As the event draws closer try not to chicken out (like the last 5 events you’ve been invited to) There are only so many times you can fake illness, say the cat got its head stuck in the cat flap or feign ‘a big day tomorrow’. Now is the time to grab the red bull by the horns and get the fuck on with it. It has to happen at some stage so it may as well be now. It might be ever so painful and extraordinarily awkward at first but, I promise, if you stick to the plan you will truly feel proud that you did. Having one night out under the belt allows you to plan for the next one. You won’t feel anywhere as near as vulnerable. With each successful ‘show up’ you’ll feel more confident with the shiny socially sober you.


3. Be Alcohol- Free Prepared and Take Cash!


Depending on the circumstances, try to be alcohol free prepared. Think about what you want to drink before you go. If it’s a restaurant, check out their drink’s menu online the day before. Decide on your AF tipple without your mates peering over your shoulder making unhelpful suggestions (‘It’s two for one Sangria jugs night!) If alcohol free drinks are your thing then make sure they have the options, if not, call and ask the restaurant if its ok to bring your own (I did this once and they were very obliging) One thing I’ve found really annoying after mingling with the half-cut, is the dreaded ‘Let’s just split the bill’ comment. Take cash with you because you don’t want to unfairly pay for other people’s booze. Sneak up to the till before the bill has even arrived and pay for your items, thus avoiding any infuriating exchanges about you not drinking the peach schnapps and only wanting to pay for a Veggie Korma. If it’s a BBQ or a house party, just bring your own drinks in a cool box and a few snazzy in decorations, like parrots on plastic sticks and paper umbrellas. Make it flamboyant so you still feel like you’re having a treat. (your real treat will be the hangover free Sunday)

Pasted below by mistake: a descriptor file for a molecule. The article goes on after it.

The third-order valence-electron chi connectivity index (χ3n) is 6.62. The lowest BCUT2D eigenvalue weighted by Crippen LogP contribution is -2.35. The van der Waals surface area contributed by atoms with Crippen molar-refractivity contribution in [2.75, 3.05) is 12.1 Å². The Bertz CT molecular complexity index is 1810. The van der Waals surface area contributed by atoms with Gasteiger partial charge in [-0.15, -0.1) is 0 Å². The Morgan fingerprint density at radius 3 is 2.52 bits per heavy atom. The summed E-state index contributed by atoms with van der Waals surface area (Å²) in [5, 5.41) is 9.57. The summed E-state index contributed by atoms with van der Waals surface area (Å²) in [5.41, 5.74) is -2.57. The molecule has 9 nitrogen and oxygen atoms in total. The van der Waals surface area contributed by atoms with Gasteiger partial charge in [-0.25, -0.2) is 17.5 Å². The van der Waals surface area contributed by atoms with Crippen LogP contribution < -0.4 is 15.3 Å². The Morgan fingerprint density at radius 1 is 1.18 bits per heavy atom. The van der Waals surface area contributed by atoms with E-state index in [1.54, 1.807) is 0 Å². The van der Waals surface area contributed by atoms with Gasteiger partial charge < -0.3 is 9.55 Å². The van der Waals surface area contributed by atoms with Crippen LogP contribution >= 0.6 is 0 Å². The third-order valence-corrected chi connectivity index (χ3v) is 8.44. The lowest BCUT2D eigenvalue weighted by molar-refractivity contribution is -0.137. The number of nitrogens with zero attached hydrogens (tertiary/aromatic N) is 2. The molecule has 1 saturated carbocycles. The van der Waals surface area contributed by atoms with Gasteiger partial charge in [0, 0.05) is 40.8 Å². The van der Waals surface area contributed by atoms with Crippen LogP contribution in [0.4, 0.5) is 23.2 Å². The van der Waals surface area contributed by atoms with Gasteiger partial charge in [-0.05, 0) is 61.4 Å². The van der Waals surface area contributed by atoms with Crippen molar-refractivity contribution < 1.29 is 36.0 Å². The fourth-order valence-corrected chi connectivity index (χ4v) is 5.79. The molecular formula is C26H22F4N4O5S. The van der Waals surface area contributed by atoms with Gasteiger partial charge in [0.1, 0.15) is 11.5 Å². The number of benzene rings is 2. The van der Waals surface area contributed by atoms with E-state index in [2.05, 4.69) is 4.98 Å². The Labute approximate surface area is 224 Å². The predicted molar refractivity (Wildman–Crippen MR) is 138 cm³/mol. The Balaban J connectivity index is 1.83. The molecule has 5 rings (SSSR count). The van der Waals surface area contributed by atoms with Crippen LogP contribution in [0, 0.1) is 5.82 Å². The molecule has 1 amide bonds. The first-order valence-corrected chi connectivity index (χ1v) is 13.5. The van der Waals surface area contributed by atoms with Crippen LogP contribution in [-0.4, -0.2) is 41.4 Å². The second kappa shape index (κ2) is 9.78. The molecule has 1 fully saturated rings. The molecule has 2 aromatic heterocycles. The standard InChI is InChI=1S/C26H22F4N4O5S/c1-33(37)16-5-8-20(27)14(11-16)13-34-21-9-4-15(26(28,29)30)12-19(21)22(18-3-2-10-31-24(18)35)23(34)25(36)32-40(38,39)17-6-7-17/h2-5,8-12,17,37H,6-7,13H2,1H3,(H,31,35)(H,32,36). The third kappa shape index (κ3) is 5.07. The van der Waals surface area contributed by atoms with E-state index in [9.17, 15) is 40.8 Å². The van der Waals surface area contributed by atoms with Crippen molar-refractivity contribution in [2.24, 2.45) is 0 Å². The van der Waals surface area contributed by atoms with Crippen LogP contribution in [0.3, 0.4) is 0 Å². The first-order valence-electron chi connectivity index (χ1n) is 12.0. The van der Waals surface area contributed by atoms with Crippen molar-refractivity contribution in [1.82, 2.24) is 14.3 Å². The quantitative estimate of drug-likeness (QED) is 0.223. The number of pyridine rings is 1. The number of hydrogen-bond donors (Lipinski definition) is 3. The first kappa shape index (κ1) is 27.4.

4. Take a Sober Mate


To make this entire experience more bearable I recommend finding an equally sober mate to join you. This way you have support, someone to talk you through the temptations and someone who understands why you feel like you might puke your heart up onto the table at any moment. Having friends that are further along on this path can be just what you need to get through. Watching them have sober interactions with a genuine smile, rather than a counterfeit one, will encourage you to do the same. Seeing your sober buddy dance, with no self-awareness might motivate you to moonwalk next time you’re near a grimy dance floor. Having a sober mate means you have someone to back you up when the questions come, someone to roll up their sleeves and take over when the conversation dries up and someone to take over when you disappear to the toilet to splash water in your face. Then at the end of that long night, you have someone to give you a big hug and tell you you're amazing in the car home.


5. Turn Anxiety into Excitement – Feel Those Sober Emotions.